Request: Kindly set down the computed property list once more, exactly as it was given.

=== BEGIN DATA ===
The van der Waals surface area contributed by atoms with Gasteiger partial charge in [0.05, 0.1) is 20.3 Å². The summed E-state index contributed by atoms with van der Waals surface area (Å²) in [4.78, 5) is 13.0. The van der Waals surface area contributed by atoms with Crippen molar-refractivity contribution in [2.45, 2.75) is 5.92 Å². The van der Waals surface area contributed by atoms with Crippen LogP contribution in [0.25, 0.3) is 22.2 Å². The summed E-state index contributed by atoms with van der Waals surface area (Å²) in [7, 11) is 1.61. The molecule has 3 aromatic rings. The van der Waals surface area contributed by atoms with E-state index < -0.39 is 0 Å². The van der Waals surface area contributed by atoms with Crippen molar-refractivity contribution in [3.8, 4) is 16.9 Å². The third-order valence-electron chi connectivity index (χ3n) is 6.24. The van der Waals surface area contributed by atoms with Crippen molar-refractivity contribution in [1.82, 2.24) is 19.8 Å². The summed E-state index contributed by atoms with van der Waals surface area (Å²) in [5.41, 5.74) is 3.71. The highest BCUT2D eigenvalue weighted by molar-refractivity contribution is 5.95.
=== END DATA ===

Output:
The van der Waals surface area contributed by atoms with Gasteiger partial charge in [0.05, 0.1) is 20.3 Å². The summed E-state index contributed by atoms with van der Waals surface area (Å²) in [4.78, 5) is 13.0. The van der Waals surface area contributed by atoms with Crippen molar-refractivity contribution in [2.45, 2.75) is 5.92 Å². The van der Waals surface area contributed by atoms with Crippen LogP contribution in [0.25, 0.3) is 22.2 Å². The summed E-state index contributed by atoms with van der Waals surface area (Å²) in [7, 11) is 1.61. The molecule has 3 aromatic rings. The van der Waals surface area contributed by atoms with E-state index < -0.39 is 0 Å². The van der Waals surface area contributed by atoms with Crippen molar-refractivity contribution in [3.8, 4) is 16.9 Å². The third-order valence-electron chi connectivity index (χ3n) is 6.24. The van der Waals surface area contributed by atoms with Crippen molar-refractivity contribution in [1.82, 2.24) is 19.8 Å². The summed E-state index contributed by atoms with van der Waals surface area (Å²) in [5.41, 5.74) is 3.71. The highest BCUT2D eigenvalue weighted by molar-refractivity contribution is 5.95.